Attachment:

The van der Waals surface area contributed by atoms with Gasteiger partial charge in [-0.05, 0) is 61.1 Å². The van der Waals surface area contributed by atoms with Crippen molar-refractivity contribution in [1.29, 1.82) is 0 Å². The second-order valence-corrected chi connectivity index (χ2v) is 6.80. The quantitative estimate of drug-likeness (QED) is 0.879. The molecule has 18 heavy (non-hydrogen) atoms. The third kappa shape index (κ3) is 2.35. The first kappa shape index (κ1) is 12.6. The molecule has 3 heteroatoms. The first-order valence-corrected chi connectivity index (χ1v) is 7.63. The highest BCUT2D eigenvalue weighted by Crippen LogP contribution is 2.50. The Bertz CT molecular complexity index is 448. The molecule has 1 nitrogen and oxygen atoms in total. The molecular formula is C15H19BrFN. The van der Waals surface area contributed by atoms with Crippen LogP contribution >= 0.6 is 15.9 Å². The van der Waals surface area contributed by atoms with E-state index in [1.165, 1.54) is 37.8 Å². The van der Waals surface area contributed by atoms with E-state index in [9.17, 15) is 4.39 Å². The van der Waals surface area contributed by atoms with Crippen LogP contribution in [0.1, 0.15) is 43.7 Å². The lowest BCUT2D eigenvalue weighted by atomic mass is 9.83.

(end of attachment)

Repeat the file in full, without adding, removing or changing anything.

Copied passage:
The van der Waals surface area contributed by atoms with Gasteiger partial charge in [-0.05, 0) is 61.1 Å². The van der Waals surface area contributed by atoms with Crippen molar-refractivity contribution in [1.29, 1.82) is 0 Å². The second-order valence-corrected chi connectivity index (χ2v) is 6.80. The quantitative estimate of drug-likeness (QED) is 0.879. The molecule has 18 heavy (non-hydrogen) atoms. The third kappa shape index (κ3) is 2.35. The first kappa shape index (κ1) is 12.6. The molecule has 3 heteroatoms. The first-order valence-corrected chi connectivity index (χ1v) is 7.63. The highest BCUT2D eigenvalue weighted by Crippen LogP contribution is 2.50. The Bertz CT molecular complexity index is 448. The molecule has 1 nitrogen and oxygen atoms in total. The molecular formula is C15H19BrFN. The van der Waals surface area contributed by atoms with Crippen LogP contribution >= 0.6 is 15.9 Å². The van der Waals surface area contributed by atoms with E-state index in [1.165, 1.54) is 37.8 Å². The van der Waals surface area contributed by atoms with E-state index in [9.17, 15) is 4.39 Å². The van der Waals surface area contributed by atoms with Crippen LogP contribution in [0.1, 0.15) is 43.7 Å². The lowest BCUT2D eigenvalue weighted by atomic mass is 9.83.